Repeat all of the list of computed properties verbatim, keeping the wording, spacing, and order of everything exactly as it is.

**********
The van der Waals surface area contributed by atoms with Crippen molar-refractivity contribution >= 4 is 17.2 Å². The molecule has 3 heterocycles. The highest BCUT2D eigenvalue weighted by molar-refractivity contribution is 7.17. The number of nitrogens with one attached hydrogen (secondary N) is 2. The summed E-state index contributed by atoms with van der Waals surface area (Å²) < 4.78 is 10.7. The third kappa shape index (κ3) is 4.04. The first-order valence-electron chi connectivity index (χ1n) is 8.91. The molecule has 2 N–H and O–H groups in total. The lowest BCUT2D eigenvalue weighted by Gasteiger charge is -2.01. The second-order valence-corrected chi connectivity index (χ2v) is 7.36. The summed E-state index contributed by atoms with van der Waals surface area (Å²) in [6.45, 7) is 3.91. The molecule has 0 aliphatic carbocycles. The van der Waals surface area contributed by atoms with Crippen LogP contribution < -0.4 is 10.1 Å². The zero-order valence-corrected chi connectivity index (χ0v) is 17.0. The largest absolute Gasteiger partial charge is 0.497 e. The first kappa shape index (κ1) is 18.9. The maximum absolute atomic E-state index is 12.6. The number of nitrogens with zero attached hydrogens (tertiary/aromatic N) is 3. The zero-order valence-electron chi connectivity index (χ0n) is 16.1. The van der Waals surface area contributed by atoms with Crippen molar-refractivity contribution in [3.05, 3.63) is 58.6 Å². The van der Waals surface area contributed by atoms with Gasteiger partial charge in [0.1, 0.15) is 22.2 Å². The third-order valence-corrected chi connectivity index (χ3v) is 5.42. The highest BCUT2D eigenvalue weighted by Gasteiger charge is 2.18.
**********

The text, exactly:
The van der Waals surface area contributed by atoms with Crippen molar-refractivity contribution >= 4 is 17.2 Å². The molecule has 3 heterocycles. The highest BCUT2D eigenvalue weighted by molar-refractivity contribution is 7.17. The number of nitrogens with one attached hydrogen (secondary N) is 2. The summed E-state index contributed by atoms with van der Waals surface area (Å²) < 4.78 is 10.7. The third kappa shape index (κ3) is 4.04. The first-order valence-electron chi connectivity index (χ1n) is 8.91. The molecule has 2 N–H and O–H groups in total. The lowest BCUT2D eigenvalue weighted by Gasteiger charge is -2.01. The second-order valence-corrected chi connectivity index (χ2v) is 7.36. The summed E-state index contributed by atoms with van der Waals surface area (Å²) in [6.45, 7) is 3.91. The molecule has 0 aliphatic carbocycles. The van der Waals surface area contributed by atoms with Crippen LogP contribution < -0.4 is 10.1 Å². The zero-order valence-corrected chi connectivity index (χ0v) is 17.0. The largest absolute Gasteiger partial charge is 0.497 e. The first kappa shape index (κ1) is 18.9. The maximum absolute atomic E-state index is 12.6. The number of nitrogens with zero attached hydrogens (tertiary/aromatic N) is 3. The zero-order valence-electron chi connectivity index (χ0n) is 16.1. The van der Waals surface area contributed by atoms with Crippen molar-refractivity contribution in [3.05, 3.63) is 58.6 Å². The van der Waals surface area contributed by atoms with Gasteiger partial charge in [0.1, 0.15) is 22.2 Å². The third-order valence-corrected chi connectivity index (χ3v) is 5.42. The highest BCUT2D eigenvalue weighted by Gasteiger charge is 2.18.